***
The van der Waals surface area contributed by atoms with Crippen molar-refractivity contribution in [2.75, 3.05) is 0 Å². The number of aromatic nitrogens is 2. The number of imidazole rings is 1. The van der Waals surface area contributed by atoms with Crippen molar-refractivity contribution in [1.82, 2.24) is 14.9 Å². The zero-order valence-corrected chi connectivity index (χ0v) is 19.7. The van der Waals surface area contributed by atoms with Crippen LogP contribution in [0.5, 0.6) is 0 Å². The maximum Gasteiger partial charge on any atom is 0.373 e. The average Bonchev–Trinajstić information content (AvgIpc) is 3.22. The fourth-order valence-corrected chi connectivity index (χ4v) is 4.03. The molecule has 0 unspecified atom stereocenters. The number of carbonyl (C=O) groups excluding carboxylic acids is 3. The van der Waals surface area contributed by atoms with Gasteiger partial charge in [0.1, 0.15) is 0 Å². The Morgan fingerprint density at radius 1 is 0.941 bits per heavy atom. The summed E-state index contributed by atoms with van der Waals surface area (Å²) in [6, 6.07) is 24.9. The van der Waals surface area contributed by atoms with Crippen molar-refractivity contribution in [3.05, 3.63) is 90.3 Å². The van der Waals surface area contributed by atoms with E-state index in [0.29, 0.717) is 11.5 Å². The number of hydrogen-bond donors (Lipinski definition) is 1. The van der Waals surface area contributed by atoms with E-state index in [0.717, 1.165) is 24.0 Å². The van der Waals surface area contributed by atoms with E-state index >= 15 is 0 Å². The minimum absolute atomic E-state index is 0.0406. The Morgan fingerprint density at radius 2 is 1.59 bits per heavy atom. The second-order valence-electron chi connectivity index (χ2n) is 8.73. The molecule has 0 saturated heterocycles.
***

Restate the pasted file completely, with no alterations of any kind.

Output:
The van der Waals surface area contributed by atoms with Crippen molar-refractivity contribution in [2.75, 3.05) is 0 Å². The number of aromatic nitrogens is 2. The number of imidazole rings is 1. The van der Waals surface area contributed by atoms with Crippen molar-refractivity contribution in [1.82, 2.24) is 14.9 Å². The zero-order valence-corrected chi connectivity index (χ0v) is 19.7. The van der Waals surface area contributed by atoms with Crippen LogP contribution in [0.5, 0.6) is 0 Å². The maximum Gasteiger partial charge on any atom is 0.373 e. The average Bonchev–Trinajstić information content (AvgIpc) is 3.22. The fourth-order valence-corrected chi connectivity index (χ4v) is 4.03. The molecule has 0 unspecified atom stereocenters. The number of carbonyl (C=O) groups excluding carboxylic acids is 3. The van der Waals surface area contributed by atoms with Gasteiger partial charge in [0.1, 0.15) is 0 Å². The Morgan fingerprint density at radius 1 is 0.941 bits per heavy atom. The summed E-state index contributed by atoms with van der Waals surface area (Å²) in [6, 6.07) is 24.9. The van der Waals surface area contributed by atoms with Crippen molar-refractivity contribution in [3.05, 3.63) is 90.3 Å². The van der Waals surface area contributed by atoms with E-state index in [0.29, 0.717) is 11.5 Å². The number of hydrogen-bond donors (Lipinski definition) is 1. The van der Waals surface area contributed by atoms with E-state index in [0.717, 1.165) is 24.0 Å². The van der Waals surface area contributed by atoms with E-state index >= 15 is 0 Å². The minimum absolute atomic E-state index is 0.0406. The Morgan fingerprint density at radius 2 is 1.59 bits per heavy atom. The second-order valence-electron chi connectivity index (χ2n) is 8.73. The molecule has 0 saturated heterocycles.